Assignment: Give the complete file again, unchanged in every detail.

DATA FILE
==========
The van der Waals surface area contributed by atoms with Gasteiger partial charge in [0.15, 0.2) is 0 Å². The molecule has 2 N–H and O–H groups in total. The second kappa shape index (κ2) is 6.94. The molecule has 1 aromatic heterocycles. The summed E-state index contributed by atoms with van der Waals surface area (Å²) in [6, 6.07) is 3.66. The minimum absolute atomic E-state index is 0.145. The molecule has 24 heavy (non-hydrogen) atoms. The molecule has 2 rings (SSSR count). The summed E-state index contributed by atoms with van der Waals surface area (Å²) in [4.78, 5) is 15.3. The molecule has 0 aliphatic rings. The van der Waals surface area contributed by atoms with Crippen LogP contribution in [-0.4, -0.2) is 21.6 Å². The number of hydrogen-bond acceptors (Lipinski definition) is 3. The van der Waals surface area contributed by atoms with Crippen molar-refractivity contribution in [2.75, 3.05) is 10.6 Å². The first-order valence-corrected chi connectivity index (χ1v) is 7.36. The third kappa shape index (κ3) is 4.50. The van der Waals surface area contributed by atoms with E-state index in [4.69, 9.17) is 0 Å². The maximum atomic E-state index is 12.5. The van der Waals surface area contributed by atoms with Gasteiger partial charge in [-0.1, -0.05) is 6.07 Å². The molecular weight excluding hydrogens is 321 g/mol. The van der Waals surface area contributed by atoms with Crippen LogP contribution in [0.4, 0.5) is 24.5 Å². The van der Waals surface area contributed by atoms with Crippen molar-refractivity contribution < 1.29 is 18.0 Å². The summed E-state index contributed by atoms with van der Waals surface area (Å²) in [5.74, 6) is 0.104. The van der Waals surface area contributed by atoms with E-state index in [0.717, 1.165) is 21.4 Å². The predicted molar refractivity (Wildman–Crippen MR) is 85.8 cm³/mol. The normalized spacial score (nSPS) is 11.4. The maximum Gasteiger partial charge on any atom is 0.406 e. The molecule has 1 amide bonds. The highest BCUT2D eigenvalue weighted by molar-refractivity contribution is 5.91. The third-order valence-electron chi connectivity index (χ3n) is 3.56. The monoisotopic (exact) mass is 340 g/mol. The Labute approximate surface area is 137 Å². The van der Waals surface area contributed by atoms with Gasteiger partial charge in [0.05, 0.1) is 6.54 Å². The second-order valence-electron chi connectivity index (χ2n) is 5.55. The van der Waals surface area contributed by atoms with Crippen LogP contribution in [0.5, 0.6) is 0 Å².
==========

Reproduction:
The van der Waals surface area contributed by atoms with Gasteiger partial charge in [0.15, 0.2) is 0 Å². The molecule has 2 N–H and O–H groups in total. The second kappa shape index (κ2) is 6.94. The molecule has 1 aromatic heterocycles. The summed E-state index contributed by atoms with van der Waals surface area (Å²) in [6, 6.07) is 3.66. The minimum absolute atomic E-state index is 0.145. The molecule has 24 heavy (non-hydrogen) atoms. The molecule has 2 rings (SSSR count). The summed E-state index contributed by atoms with van der Waals surface area (Å²) in [4.78, 5) is 15.3. The molecule has 0 aliphatic rings. The van der Waals surface area contributed by atoms with Crippen LogP contribution in [-0.4, -0.2) is 21.6 Å². The number of hydrogen-bond acceptors (Lipinski definition) is 3. The van der Waals surface area contributed by atoms with Crippen molar-refractivity contribution in [2.75, 3.05) is 10.6 Å². The first-order valence-corrected chi connectivity index (χ1v) is 7.36. The third kappa shape index (κ3) is 4.50. The van der Waals surface area contributed by atoms with E-state index in [4.69, 9.17) is 0 Å². The maximum atomic E-state index is 12.5. The van der Waals surface area contributed by atoms with Gasteiger partial charge in [-0.1, -0.05) is 6.07 Å². The molecular weight excluding hydrogens is 321 g/mol. The van der Waals surface area contributed by atoms with Crippen LogP contribution in [0.4, 0.5) is 24.5 Å². The van der Waals surface area contributed by atoms with Crippen molar-refractivity contribution < 1.29 is 18.0 Å². The summed E-state index contributed by atoms with van der Waals surface area (Å²) in [5.74, 6) is 0.104. The van der Waals surface area contributed by atoms with E-state index in [0.717, 1.165) is 21.4 Å². The predicted molar refractivity (Wildman–Crippen MR) is 85.8 cm³/mol. The normalized spacial score (nSPS) is 11.4. The maximum Gasteiger partial charge on any atom is 0.406 e. The molecule has 1 amide bonds. The highest BCUT2D eigenvalue weighted by molar-refractivity contribution is 5.91. The third-order valence-electron chi connectivity index (χ3n) is 3.56. The monoisotopic (exact) mass is 340 g/mol. The Labute approximate surface area is 137 Å². The van der Waals surface area contributed by atoms with Gasteiger partial charge in [0.05, 0.1) is 6.54 Å². The second-order valence-electron chi connectivity index (χ2n) is 5.55. The van der Waals surface area contributed by atoms with Crippen LogP contribution in [0.5, 0.6) is 0 Å².